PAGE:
We used a pump sprayer that we picked up at Menards to wet the ceiling in 2 x 2’ sections, allowed it to absorb for 2-5 minutes, and then removed the texture with drywall taping knives. Our living room area is somewhat large, so we had plenty of area to cover to perfect our technique. We found that letting the water soak in for longer than 5 minutes generally wasn’t helpful, even in areas with thicker coats of texture. Also, using too much water sometimes resulted in some torn drywall paper, so it was best to work with as little water as we could.

man in green shirt with pump sprayer, spraying ceiling


It took us 3 days to get all of the texture off of the ceiling, but that was with working at it in the evenings after the kids went to bed, and Nate working at it by himself all day on a Saturday. All in all, the texture removal process was messy and kind of a pain in the butt, but it wasn’t hard, and it definitely beat the next step: re-mudding and sanding.

ceiling drywall with half of the texture removed


Let me be clear: mudding and sanding walls is not fun. I used to think it was the worst thing in the world to do. I was wrong. Doing the same monotonous task over and over, but doing it above your head and having to stop every 10 minutes to move the step stool you’re standing on make ceiling mudding the absolute worst job I’ve done to date.

Mudding, Sanding, and Painting

The steps to getting a smooth finish on your ceiling are the same as getting a smooth finish on your walls. Start by applying thin coats of mud with your drywall taping knife (I like using one that is at least 12” wide or wider because it’s that much more space you can cover in one swoop), being careful not to over-work it. The thinner you apply it, the more quickly it dries, so it’s important not to continually work over it- if you try to make a pass over it when it’s partially dry, you’ll end up peeling parts of it up. Don’t fall into the trap of trying obsessively to get it completely smooth when you apply it. It’s okay if there are a few streaks or raised areas at the edges of your taping knife; those will sand out fairly easily. Once you’ve got your whole ceiling covered, let it dry and inspect your work. You’ll most likely need to do more than one coat of mud (we ended up doing three), and it’s always a good idea to lightly sand any problem-areas between mud coats.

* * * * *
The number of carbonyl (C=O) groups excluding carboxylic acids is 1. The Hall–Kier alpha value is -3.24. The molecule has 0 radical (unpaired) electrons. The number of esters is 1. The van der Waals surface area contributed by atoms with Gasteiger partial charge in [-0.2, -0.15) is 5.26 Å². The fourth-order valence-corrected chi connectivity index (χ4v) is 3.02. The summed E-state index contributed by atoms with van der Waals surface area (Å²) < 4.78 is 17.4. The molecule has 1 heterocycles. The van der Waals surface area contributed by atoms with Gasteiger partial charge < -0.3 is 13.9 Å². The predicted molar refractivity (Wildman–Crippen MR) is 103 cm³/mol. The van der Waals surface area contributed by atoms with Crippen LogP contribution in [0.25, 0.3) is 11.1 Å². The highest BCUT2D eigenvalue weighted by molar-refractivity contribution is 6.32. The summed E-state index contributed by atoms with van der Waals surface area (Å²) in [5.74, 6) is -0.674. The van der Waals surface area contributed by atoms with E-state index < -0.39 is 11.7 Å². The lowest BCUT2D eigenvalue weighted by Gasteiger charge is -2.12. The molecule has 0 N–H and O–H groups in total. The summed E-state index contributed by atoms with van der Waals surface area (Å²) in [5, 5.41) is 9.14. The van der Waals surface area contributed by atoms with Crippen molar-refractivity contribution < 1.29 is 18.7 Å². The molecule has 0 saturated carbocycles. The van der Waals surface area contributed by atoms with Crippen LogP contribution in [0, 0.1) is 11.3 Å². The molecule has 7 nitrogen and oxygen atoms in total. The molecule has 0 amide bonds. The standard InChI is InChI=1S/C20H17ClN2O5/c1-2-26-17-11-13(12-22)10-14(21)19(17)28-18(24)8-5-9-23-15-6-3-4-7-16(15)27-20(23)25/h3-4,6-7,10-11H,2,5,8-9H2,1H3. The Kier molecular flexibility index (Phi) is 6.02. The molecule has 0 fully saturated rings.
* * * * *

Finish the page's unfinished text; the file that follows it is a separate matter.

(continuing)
Each coat of mud that we applied was mixed with water to varying degrees. Our first layer of mud was the thickest, with just enough water added to create more of a smooth, pottery clay-like substance. The second coat was thinned out even more, and the third coat was the most watery, almost like a pancake batter consistency.

By the time you get your final coat of mud on the ceiling, you should have a pretty good idea of where your trouble spots are, and it’s just a matter of sanding and applying touch-up mud as necessary. We finished the whole thing off with a good coat of primer (we used a stain-blocking primer since there was some previous water damage to the ceiling in one corner) and two coats of bright white ceiling paint.

smooth ceiling with can lights and gray walls


All in all, I’m so glad we chose to do this, but it’s one project I wouldn’t have minded hiring out. It took us (me) a solid week to get the ceiling mudded three times and sanded down to what I considered “good enough” (there are plenty of imperfections and I know exactly where they each are). I walk walking like an old lady for the duration of the project and probably a while after.

The good news, though, is we now know exactly what we’re doing when it comes to ceiling texture removal. The even better news is that there are no other rooms in my house nearly as large as my living room, so the worst of it is out of the way.

Over to you- talk to me about your ceilings! Are they textured, smooth, planked, tiled, or something else? Have you ever wanted to change them?